Single cells. Grow, and then divide into two. That is our simple image of bacteria. However, as we learn more about this vast group of organisms, we find that bacteria can be more complex. The myxobacteria probably have the most complex bacterial life cycle. They spend part of their life as free-living individual bacterial cells, then aggregate to form a fruiting body, an organized multicellular structure visible to the naked eye. In fact, their life cycle is rather similar to that of the cellular slime molds, such as Dictyostelium -- the myxomycetes.

    Myxobacteria web page: In particular, step through the section What are the Myxobacteria? for a good introduction with some wonderful pictures. From Dr Martin Dworkin, with the help of Tim Leonard, at the University of Minnesota.

    The figure above shows three examples of Myxobacteria fruiting bodies. Each is just under one millimeter tall. The figure is Fig 1 from the Microbe article listed below, and is also shown at the Myxobacteria web page listed above (What Are Myxos? : Part 2). The photos are attributed at both places to Dr Hans Reichenbach.

    M Dworkin, Lingering Puzzles about Myxobacteria. Microbe 2:18, 1/07. Dworkin's "puzzles" include:

    • How the cells construct the multicellular, macroscopic fruiting body
    • The biochemical basis of myxospore morphogenesis
    • The mechanism and function of individual cellular motility
    • The regulation of directionality of social movement
    • The mechanism of the cells' ability to perceive physical objects at a distance
    • The role of the myxobacteria in nature.

    Microbe, the news magazine of the American Society for Microbiology, is free online; this item is at (HTML) or (PDF).

    C N Keim et al, Magnetoglobus, Magnetic aggregates in anaerobic environments. Microbe 2:437, 9/07. Microbe, the news magazine of the American Society for Microbiology is free online; this item is at An article about a type of magnetic bacterium that normally occurs in multicellular aggregates. Should this be considered a multicellular bacterial organism? Considering that question gives insight into what multicellularity is about. This article is also listed in the section Bacteria that know where north is. Other topics on this page introduce other ways in which some bacteria are more complex that we might have thought. These include:

    A huge virus

    Ordinary organisms are based on cells. The organisms reproduce by the cells growing and dividing. Viruses are different. Viruses are small and simple. Viruses do not grow and divide. They reproduce by infecting a cell, disassembling, and then directing the production of new "parts", which then assemble into new virus particles.

    Small and simple? Well, usually. The smallest viruses have one millionth or so the amount of genome (DNA or RNA) we do. Some have only a handful of genes. Some have only a piece of DNA (or RNA) and a simple protein coat -- no machinery for making anything, and no enzymes.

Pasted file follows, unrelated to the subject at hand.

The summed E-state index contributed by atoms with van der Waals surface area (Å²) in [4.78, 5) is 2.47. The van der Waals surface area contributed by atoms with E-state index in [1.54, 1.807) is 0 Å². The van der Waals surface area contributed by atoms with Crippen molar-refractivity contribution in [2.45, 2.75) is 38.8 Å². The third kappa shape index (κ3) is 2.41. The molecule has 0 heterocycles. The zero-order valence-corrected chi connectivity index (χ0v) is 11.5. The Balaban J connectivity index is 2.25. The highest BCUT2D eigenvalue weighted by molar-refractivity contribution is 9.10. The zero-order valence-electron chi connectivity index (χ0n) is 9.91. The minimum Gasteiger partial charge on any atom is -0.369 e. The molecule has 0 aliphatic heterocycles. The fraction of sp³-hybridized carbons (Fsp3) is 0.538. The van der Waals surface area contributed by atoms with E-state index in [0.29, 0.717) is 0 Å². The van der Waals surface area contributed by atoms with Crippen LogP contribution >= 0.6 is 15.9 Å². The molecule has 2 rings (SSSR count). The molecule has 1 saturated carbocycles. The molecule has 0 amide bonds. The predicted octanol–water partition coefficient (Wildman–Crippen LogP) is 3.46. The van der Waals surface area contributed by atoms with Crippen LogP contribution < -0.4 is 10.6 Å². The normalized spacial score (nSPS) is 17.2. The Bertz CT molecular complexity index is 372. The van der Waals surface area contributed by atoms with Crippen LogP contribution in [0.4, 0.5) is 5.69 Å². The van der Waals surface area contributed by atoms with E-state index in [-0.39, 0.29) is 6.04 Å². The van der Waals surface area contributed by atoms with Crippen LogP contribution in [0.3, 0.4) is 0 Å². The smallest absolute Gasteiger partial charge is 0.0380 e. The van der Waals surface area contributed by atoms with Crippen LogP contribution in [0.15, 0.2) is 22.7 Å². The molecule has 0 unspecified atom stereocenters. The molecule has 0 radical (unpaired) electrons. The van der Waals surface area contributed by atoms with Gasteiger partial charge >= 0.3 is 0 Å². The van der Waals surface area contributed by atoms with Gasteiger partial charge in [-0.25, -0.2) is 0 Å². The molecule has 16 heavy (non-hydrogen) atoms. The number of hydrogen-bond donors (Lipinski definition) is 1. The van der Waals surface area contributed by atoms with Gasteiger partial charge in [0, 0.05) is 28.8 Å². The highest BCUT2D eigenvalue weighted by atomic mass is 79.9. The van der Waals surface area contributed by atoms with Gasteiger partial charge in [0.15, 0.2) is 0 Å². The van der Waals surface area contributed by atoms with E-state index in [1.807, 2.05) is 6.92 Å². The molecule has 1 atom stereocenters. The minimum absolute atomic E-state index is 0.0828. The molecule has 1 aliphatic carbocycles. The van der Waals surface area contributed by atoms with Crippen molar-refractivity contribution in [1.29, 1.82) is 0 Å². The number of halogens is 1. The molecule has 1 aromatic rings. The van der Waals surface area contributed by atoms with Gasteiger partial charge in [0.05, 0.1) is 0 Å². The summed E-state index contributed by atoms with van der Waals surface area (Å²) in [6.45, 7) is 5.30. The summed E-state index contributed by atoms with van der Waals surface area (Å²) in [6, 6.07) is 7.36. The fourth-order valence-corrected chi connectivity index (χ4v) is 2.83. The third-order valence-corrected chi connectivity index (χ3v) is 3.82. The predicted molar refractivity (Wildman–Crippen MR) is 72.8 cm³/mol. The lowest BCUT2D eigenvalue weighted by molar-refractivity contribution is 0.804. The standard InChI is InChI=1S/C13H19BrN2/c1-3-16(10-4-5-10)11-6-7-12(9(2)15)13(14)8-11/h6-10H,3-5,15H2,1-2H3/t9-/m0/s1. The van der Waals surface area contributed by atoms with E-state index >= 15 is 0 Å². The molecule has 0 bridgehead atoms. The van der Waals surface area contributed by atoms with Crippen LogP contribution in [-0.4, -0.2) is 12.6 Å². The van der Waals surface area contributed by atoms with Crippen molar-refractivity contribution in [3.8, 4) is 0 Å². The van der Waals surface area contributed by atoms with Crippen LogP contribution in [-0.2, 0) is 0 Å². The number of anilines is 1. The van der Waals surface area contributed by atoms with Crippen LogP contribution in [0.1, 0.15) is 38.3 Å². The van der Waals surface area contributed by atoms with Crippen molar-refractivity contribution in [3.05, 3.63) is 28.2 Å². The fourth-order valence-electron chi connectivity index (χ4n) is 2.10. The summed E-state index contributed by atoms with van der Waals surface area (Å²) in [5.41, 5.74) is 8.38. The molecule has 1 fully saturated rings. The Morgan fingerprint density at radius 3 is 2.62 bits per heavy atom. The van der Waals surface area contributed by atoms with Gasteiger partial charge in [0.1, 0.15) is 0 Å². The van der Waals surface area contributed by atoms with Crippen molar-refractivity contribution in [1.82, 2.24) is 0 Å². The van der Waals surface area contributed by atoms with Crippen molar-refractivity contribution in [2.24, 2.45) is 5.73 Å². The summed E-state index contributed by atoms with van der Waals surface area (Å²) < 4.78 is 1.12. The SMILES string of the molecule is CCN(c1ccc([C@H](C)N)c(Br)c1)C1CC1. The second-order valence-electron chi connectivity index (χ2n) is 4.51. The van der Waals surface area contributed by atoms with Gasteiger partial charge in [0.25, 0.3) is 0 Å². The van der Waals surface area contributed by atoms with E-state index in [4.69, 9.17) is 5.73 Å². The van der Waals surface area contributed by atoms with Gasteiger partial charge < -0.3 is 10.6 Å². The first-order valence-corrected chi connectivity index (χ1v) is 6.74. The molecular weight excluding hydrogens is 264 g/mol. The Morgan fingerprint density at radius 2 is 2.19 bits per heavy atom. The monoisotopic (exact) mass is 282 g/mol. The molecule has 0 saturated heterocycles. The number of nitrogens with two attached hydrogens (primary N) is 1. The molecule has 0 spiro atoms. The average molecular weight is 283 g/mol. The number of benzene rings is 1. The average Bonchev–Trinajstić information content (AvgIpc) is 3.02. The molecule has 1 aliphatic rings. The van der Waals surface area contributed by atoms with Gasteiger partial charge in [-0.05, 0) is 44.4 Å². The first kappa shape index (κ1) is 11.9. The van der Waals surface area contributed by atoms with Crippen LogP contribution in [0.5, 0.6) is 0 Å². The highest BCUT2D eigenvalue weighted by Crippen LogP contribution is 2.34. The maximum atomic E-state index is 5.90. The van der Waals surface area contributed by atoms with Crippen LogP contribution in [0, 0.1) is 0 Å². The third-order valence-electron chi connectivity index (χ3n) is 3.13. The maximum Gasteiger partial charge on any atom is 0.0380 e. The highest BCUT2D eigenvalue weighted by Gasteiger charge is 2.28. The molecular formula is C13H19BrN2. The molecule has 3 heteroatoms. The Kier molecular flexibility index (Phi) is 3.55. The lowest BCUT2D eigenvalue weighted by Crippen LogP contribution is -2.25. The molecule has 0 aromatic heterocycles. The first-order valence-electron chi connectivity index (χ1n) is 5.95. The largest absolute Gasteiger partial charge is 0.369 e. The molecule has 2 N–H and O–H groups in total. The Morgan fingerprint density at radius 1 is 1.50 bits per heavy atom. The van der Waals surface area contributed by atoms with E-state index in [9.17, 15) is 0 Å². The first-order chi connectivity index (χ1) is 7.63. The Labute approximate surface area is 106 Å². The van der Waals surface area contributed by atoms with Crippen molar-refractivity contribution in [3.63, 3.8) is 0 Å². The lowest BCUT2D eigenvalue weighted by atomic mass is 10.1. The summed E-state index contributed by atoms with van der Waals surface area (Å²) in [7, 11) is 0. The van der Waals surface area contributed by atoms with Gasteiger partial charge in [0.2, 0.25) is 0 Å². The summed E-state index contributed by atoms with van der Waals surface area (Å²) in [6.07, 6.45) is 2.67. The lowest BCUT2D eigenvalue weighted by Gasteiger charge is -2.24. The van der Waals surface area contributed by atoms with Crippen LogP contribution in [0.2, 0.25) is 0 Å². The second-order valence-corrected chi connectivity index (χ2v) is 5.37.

Some viruses are not so small and not so simple. Biologists have still been able to make a clear distinction between viruses and cells, primarily by looking at their basic strategy for reproduction. Cells grow and divide; viruses disassemble and reassemble.

    The most recent challenge to the simplicity of viruses is the mimivirus, which grows in the protozoan Acanthamoeba polyphaga. It has about three times more genetic material (DNA) than any previously known virus -- more DNA than some bacteria. It is bigger than some bacteria -- about 400 nm (0.4 μm) diameter. And it is quite complex, with a collection of enzymes that are supposedly not to be found in viruses. For example, mimivirus codes for several enzymes used in protein synthesis -- genes never before found in any virus. Yet its life style (and structure) make it clear that this is a virus. It was characterized as a virus only in 2003.

    2008 brings new developments that make the story of mimivirus even more fascinating. First, a new mimivirus, even bigger than the first. They call it mamavirus. But perhaps more importantly, a satellite virus: a virus that can grow only in cells infected by mimivirus. A news story about this satellite virus, dubbed Sputnik: 'Sputnik' Virus Orbits, Hijacks Other Viruses, Aug. 13, 2008.

    Discussions about mimivirus and Sputnik inevitably seem to wander onto topics such as "What is a virus?" or even "What is life?" These are fun to discuss, but a caution: they need not have simple answers, or even any answers at all beyond our common definitions. Use such questions to provide a framework for your knowledge and understanding, but forcing simple answers to complex questions is not fruitful. Mimivirus has its own website:

    The organism now known as mimvirus was found in 1992. The first paper that identified it as a virus: B La Scola et al, A giant virus in Amoebae. Science 299:2033, 3/28/03. Online:

    The report of the Sputnik satellite virus: B La Scola et al, The virophage as a unique parasite of the giant mimivirus. Nature 455:100, 9/4/08. There is a good news story about this finding: Biggest known virus yields first-ever virophage. Microbe 3:505, 11/08. Free online: Scroll down to the story, on page 4 of the file.

    The biggest microbe?

    Probably the unicellular green alga Acetabularia, whose cells can be several centimeters long. Because of the large size, Acetabularia was a favorite organism for studying the relationship between nucleus and cytoplasm. The following links introduce the organism and some classic experimental work.

    • Basic introduction to Acetabularia.